8 of 10 people found the following review helpful
Human, romantic but less deep than the book,
Verified Purchase(What is this?)
This review is from: The Time Machine [VHS]  (VHS Tape)
This film is a very much enriched adaptation of the book by H.G. Wells. First it contains a romantic beginning and a voyage in the past to correct the death of the girlfriend of the hero. Unluckily you cannot change the past, you can only change the circumstances of events. But the main bulk of the film is of course going to the distant future, to see what the earth and humanity will be. It projects the tale in the book into thefinal episode of the book : the disappearance of the hero with his time machine. The film also changes the philosophical meaning of the book. In the book, humanity in the future is divided in two species, one living underground and working, the descendents of the working class, and one living on the surface on the luxuriant nature without having to work, the descendents of the bourgeoisie. In other words H.G. Wells invests darwinism into the schematic vision of the first industrial revolution and its class struggle. Unluckily in the future the working species hunts the non-working species who are their meat. In the film the same evolution is caused by a natural catastrophe : the disintegration of the moon and its falling onto the earth. We can note that the surface species has regressed to a primitive state and the underground species has become some kind of devilish industrial species that works to produce nothing, the slaves of their own underground pointless industry, some modern representation of the devil or hell. One point is common : this world has lost all connection with god, all religious dimension, and this future world is the result of some darwinistic evolution. It is the future of humanity after the death of God, though less clearly in the film than in the book. The rest you have to see by yourself. The special effects are quite good and they really look natural. The suspense of the film is also very strong. But I will regret two things : some of the technical points are a lot fuzzier than in the book, hence we have to accept a lot more unrealistic questionable points and I do not think H.G. Wells envisaged the idea of teaching the surface species how to fight : they were absolutely non-working and for them fighting was not even a concept they could imagine, invent or learn. In fact, and here the film is short, to fight you need to believe in some higher and stronger force that gives you the objective and energy to fight. This is often some religious representation of the group that justifies, hence sustains fighting against other groups. But this shortcoming reveals a shortcoming in the book : any living species will have a survival instinct and hence fighting will be natural, not something you learn like in the film, not something you ignore like in the book, something you know because of your hormones.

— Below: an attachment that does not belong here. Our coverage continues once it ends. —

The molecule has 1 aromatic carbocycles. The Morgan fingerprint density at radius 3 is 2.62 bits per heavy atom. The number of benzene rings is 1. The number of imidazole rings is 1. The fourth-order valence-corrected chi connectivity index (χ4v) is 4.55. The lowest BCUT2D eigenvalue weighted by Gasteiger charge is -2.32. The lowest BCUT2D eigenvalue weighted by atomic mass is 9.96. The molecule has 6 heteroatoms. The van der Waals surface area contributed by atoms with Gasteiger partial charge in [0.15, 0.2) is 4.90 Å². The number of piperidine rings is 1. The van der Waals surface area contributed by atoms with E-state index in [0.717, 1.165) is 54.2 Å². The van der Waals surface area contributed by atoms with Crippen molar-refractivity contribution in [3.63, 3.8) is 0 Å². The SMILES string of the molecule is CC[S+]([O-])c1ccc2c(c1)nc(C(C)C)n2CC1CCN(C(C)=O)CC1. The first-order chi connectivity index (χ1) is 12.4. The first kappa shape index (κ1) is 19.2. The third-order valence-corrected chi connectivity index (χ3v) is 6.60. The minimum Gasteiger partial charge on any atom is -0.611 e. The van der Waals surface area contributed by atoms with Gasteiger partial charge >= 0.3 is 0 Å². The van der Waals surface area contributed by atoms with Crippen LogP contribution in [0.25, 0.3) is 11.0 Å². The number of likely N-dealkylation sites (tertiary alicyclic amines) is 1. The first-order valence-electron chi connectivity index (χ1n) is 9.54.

Dr Jacques COULARDEAU